Posts tagged ‘Disaster Relief’

FRIDAY FOTO (on Saturday: July 7, 2014)

Incoming.

U.S. Navy photo by Mass Communication Specialist 3rd Class Will Gaskill

U.S. Navy photo by Mass Communication Specialist 3rd Class Will Gaskill

U.S. Navy Petty Officer 2nd Class Brooks Graham (left) directs a landing craft air cushion (LCAC) into the well deck of the amphibious assault ship  USS Peleliu following a training exercise in the Pacific Ocean, June 25, 2014.

The Peleliu was on its way to Hawaii to participate in the multi-national sea-and-air exercise, Rim of the Pacific 2014. Twenty-two nations, more than 40 ships and submarines, more than 200 aircraft and 25,000 personnel participated in what is billed as the world’s largest maritime exercise — commonly known as RIMPAC — in and around the Hawaiian Islands.

To see more photos of RIMPAC 2014, click here.

Video of an LCAC in action

EDITOR’S NOTE:

4GWAR’s FRIDAY FOTO feature didn’t take a day off for the Fourth of July holiday. A summer storm in the Washington, DC area Thursday afternoon (July 3) caused a power outage at 4GWAR “World Headquarters” knocking out our cable/internet access until today. We apologize to our visitors for the delay.

July 5, 2014 at 12:59 pm Leave a comment

FRIDAY FOTO (June 20, 2014)

Black Hawks Up

(Photo by Sgt. 1st Class Benjamin Cossel)

Photo by Sgt. 1st Class Benjamin Cossel

UH-60 Black Hawk helicopters from the 1st Battalion, 140th Aviation Regiment, 40th Combat Aviation Brigade, depart Camp Roberts, California in a tactical formation. The Black Hawks were on their way to pick up California National Guard soldiers for an air assault mission. The troops also trained for disaster relief and emergency response.

June 20, 2014 at 1:52 am Leave a comment

UNMANNED SYSTEMS: Defense Industry Looks to Public Safety Sector to Revive Flat U.S. Market

 Not Quite Ploughshares.

Let Us Beat Swords into Plowshares, a sculpture by Evgeniy Vuchetich in the United Nations Art Collection

Let Us Beat Swords into Plowshares, a sculpture by Evgeniy Vuchetich in the United Nations Art Collection

And He shall judge among the nations, and shall rebuke many people: and they shall beat their swords into plowshares, and their spears into pruning hooks: nation shall not lift up sword against nation, neither shall they learn war any more.” Book of Isaiah, Chapter 2, Verses 3-4.

The U.S. defense industry isn’t quite making ploughshares yet, but as U.S. defense spending has declined, the unmanned systems sector has been talking up the capabilities of its robots, ‘droids and drones to help find lost hikers, track fleeing crime suspects and assist firefighters in remote wilderness areas.

Long time unmanned aircraft makers like AeroVironment and Insitu held briefings at last month’s big robotics industry conference in Orlando, Florida, about how their unmanned aircraft systems (UAS) could assist police looking for evidence or firefighters battling wildfires. The shift to the commercial market was the talk of the Association of Unmanned Vehicle Systems International (AUVSI) gathering in Orlando.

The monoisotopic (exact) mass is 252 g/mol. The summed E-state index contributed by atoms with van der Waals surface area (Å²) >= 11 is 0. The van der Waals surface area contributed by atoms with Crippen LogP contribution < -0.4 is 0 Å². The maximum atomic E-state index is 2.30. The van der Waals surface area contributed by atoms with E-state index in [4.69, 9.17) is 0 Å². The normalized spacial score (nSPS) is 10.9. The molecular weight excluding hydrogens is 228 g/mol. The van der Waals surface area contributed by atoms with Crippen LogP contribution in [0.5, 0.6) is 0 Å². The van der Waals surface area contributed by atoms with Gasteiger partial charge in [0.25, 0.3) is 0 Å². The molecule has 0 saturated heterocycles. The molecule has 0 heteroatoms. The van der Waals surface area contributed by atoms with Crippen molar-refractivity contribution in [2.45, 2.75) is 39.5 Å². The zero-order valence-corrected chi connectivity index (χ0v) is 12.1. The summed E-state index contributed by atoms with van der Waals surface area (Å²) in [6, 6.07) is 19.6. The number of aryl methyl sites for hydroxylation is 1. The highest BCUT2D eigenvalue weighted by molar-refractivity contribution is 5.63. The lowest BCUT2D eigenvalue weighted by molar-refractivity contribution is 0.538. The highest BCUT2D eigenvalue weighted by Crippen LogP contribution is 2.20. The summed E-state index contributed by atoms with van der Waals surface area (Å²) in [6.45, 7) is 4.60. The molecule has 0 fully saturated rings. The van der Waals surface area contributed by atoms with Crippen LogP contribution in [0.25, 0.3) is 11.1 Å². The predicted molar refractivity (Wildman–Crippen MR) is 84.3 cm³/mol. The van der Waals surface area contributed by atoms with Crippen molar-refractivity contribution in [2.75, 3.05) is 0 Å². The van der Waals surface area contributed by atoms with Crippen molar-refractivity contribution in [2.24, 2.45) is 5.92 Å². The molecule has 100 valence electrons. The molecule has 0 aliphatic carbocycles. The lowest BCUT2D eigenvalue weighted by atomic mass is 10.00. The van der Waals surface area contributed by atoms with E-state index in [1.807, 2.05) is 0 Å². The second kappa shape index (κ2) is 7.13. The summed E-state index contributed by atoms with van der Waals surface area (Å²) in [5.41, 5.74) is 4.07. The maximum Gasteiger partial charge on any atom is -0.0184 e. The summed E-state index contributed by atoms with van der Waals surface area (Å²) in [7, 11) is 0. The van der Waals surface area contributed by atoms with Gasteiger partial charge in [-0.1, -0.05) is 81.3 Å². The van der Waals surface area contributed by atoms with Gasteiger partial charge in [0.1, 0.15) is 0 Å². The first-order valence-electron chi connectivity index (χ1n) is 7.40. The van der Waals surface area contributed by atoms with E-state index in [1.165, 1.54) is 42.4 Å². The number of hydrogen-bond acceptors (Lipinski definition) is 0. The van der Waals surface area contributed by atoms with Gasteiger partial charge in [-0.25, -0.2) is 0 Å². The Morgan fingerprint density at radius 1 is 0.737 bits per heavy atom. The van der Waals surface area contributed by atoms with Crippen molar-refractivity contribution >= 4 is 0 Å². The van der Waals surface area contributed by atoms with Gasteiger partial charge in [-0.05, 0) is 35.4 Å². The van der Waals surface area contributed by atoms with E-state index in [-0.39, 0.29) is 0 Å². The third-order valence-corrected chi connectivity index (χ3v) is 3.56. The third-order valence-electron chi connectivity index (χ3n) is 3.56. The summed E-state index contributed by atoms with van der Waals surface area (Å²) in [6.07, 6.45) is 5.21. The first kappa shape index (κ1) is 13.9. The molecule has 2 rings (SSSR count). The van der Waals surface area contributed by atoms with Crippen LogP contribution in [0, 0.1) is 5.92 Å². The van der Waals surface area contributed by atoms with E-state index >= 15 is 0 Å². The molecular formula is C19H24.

Wall Street and industry analysts say the U.S. defense market is flat and while manufacturers may be looking hopefully to the commercial market, business will be slow until the Federal Aviation Administration (FAA) finally decides how to integrate unmanned aircraft into the National Air Space.

All this and more is covered in an Aviation Week article your 4GWAR editor co-authored with Mike Fabey in Washington and Christina Mackenzie in Paris. The story Saving Grace: Robotic systems target civil market as defense lags, is the June 16 Defense Technology Edition of Aviation Week.

AeroVironment's Qube quadcopter in action. (Courtesy AeroVironment, Inc.) s www.avinc.com

AeroVironment’s Qube quadcopter in action.
(Courtesy AeroVironment, Inc.) s http://www.avinc.com

June 18, 2014 at 11:57 pm Leave a comment

SPECIAL OPERATIONS: What U.S. Commandos Need Around the World, Part III

Needs and Wants, Part III.

U.S. Marines training in Norway's Arctic. (U.S. Marine Corps Photo by Corporal Tyler J. Hlavac)

U.S. Marines training in Norway’s Arctic.
(U.S. Marine Corps Photo by Corporal Tyler J. Hlavac)

TAMPA, Florida – At last month’s National Defense Industry Association’s Special Operations Industry Conference (SOFIC), the generals and admirals who oversee Army Rangers, Navy Seals, Air Force combat controllers and other Special Operations Forces explained what they need to operate in vastly different environments. Today we finish our roundup with a focus on another world region followed by the 4GWAR Blog: The Arctic.

THE HIGH NORTH